In almost all instances, it is presumed that vulnerable populations, like Indigenous women and girls, are at-risk of becoming trafficked (as mentioned in Prime Minister Justin Trudeau’s June 2017 statement, as a “Quick Fact”). These “Quick Facts” that policy makers and governments repeat time and time again become the foundation for allowing the continued criminalization of prostitution.
At the same time, Canada continues to disregard other facts that contribute to violence in Indigenous women’s lives, especially those who sell and trade sex.
Such other facts include:
- Indigenous women and girls fear police (just look at Val D’or, where police officers “abused and intimidated” Indigenous women, and Thunder Bay, where police officers blatantly lie about their investigations involving the deaths of young Indigenous women and girls).
- Indigenous sex workers will disproportionately be impacted by the continued criminalization of prostitution.
- As recognized by the Supreme Court of Canada, sex workers (and specifically, Indigenous sex workers) experience many kinds of violence, including violence from civilians (or individuals who are not sex workers) in the form of harassment, loss of privacy, and subsequently, loss of safety.
In his report on the Missing Women Commission of Inquiry, Commissioner Wally T. Oppal argued that “the political log-jam that has stalled the movement away from the historical morality-based approaches to prostitution and drug use to a harm-reduction approach must be broken”, and that “a harm-reduction approach must prevail.”
Though he claimed not to advocate for the decriminalization of prostitution or drug use, he argued that all social policy and law enforcement strategy should work to eliminate and prevent the conditions of marginalization that render women vulnerable to violence, particularly serial predation. In fact, the only appropriate legislative response to address the marginalization of women, especially Indigenous women, is the decriminalization of prostitution (and also drug-use).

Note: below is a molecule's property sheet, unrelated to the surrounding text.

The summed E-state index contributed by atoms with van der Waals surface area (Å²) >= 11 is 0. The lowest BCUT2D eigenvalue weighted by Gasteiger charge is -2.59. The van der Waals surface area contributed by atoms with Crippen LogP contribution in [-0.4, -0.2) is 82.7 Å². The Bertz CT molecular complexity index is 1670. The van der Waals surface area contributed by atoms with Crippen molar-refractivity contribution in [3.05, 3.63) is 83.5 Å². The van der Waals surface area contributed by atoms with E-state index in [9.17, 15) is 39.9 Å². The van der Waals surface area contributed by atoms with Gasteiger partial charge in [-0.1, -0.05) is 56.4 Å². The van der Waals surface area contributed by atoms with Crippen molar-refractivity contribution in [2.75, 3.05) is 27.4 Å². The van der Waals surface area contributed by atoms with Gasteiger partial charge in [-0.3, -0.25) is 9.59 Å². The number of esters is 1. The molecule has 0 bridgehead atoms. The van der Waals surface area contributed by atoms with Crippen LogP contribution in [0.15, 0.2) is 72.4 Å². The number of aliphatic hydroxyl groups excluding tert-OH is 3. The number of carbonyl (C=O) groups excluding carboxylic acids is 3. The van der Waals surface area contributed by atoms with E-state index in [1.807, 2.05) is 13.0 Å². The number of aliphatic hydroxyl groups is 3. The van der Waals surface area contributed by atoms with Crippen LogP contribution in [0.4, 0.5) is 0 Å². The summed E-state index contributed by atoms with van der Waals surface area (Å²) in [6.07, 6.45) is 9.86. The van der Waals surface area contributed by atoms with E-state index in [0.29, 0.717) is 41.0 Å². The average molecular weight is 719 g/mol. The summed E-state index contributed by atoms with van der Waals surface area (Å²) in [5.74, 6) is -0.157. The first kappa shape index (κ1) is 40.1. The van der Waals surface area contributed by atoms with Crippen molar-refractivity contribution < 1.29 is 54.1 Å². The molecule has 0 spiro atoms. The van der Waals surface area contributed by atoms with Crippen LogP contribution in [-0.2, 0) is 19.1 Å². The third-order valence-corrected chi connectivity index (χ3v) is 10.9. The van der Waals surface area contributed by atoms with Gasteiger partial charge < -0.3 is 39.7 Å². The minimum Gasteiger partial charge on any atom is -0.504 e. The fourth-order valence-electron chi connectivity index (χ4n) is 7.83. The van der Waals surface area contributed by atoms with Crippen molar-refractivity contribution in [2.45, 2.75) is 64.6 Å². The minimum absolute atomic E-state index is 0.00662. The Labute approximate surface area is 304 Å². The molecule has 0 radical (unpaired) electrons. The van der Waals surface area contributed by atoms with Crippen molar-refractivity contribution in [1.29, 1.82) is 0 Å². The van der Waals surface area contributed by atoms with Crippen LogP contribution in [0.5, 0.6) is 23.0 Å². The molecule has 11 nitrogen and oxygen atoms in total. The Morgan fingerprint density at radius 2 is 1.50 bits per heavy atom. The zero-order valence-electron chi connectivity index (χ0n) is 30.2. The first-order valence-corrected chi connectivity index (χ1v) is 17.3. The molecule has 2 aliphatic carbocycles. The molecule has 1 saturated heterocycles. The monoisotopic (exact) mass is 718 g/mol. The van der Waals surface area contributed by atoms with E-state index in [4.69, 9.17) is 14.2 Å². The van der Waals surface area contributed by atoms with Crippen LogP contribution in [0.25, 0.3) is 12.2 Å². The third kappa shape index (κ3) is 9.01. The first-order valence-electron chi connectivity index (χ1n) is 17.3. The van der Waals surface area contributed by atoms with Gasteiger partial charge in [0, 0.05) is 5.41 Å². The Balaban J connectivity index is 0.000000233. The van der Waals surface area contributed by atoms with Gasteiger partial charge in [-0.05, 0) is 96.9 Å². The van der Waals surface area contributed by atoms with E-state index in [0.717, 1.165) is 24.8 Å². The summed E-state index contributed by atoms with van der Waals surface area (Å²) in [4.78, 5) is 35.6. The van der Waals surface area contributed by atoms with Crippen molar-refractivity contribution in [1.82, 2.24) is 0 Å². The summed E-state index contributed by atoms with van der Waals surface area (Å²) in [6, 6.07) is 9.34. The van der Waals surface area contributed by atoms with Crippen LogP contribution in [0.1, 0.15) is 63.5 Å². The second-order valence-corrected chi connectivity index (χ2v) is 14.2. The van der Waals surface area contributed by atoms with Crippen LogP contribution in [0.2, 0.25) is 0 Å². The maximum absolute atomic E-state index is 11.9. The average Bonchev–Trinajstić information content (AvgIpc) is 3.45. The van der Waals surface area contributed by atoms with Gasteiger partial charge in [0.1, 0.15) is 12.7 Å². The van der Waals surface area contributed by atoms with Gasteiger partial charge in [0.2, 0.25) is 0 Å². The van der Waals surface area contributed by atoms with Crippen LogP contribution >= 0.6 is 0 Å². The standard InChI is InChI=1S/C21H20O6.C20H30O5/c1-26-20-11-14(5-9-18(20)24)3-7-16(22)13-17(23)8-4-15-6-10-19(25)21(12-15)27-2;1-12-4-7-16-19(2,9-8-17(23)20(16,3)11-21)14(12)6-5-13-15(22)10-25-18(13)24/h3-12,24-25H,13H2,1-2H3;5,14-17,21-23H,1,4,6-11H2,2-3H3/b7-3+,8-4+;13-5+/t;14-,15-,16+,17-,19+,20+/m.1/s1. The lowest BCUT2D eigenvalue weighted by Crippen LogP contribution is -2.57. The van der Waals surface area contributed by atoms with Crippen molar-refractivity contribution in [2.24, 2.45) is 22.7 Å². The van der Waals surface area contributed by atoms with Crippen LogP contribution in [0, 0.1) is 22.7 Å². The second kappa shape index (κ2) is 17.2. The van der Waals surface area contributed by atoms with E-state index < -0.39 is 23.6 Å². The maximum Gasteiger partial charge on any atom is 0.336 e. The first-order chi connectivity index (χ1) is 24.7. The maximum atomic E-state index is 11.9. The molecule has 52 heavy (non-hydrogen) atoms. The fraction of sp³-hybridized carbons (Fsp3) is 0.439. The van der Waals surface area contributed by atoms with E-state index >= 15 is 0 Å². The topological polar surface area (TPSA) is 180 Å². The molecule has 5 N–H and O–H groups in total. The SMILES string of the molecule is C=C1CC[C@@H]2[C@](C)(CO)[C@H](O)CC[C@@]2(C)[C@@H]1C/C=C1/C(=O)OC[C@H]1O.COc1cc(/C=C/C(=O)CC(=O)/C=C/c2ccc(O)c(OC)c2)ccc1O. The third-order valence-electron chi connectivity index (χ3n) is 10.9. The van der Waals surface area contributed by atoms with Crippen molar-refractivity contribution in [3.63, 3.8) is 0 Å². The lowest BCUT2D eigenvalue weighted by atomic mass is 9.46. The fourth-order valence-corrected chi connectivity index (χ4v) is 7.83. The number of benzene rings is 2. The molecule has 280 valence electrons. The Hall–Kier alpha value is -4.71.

In light of the above facts, I will say what Oppal could not say: Canada needs to recognize violence beyond violence from “pimps” and “johns”, since violence also comes from police and civilians (i.e. non-sex workers). These many forms of violence are far-reaching, like limiting future employment or education opportunities. And, until Canada recognizes the harms in criminalizing prostitution, the only valid legislative response that would be appropriate to addressing Indigenous sex workers’ realities is a harm reduction approach. And, the only true harm reduction approach would be the complete decriminalization of prostitution.
When it introduced PCEPA, the Canadian government claimed that the law would not target the sellers as a result of its “made-in-Canada” approach. But if made-in-Canada means that the next 150 years will continue to exclude sex workers from society through stigmatization and criminalization, then Canada is on the perfect pathway to continue to harm sex workers, especially Indigenous sex workers.
I hope that, one day, I can stop writing, speaking, shouting for the government, regardless of the party, to take action and provide substantive supports to Indigenous sex workers. Such support includes diverting more funds into sex worker-led organizations instead of policing agencies or anti-immigration initiatives.
Or, supporting sex workers by working toward the complete decriminalization of prostitution.
Until then, the lack of support and inaction by the government tells me that Indigenous sex workers only matter when dead. Because it is these dead sex workers that allow governments and agencies who support the continued criminalization of Indigenous sex workers to act like they care when another Indigenous women and girl goes missing or murdered. But, until everyone is worried about the living, including Indigenous sex workers, I believe these concerns for Indigenous women, especially Indigenous sex workers, is superficial.
About the author
Naomi Sayers is a fierce Indigenous feminist, influencer, writer, and educator. A future lawyer, she is passionate about working with Indigenous communities or organizations with an Indigenous focus. With her life experiences, Naomi enjoys inspiring others to make the change possible in their world. Naomi is the Kwe behind Kwe Today. Kwe Today is a blog that is regularly cited around the world. Her work is also used by national and international organizations to influence policy and law reform.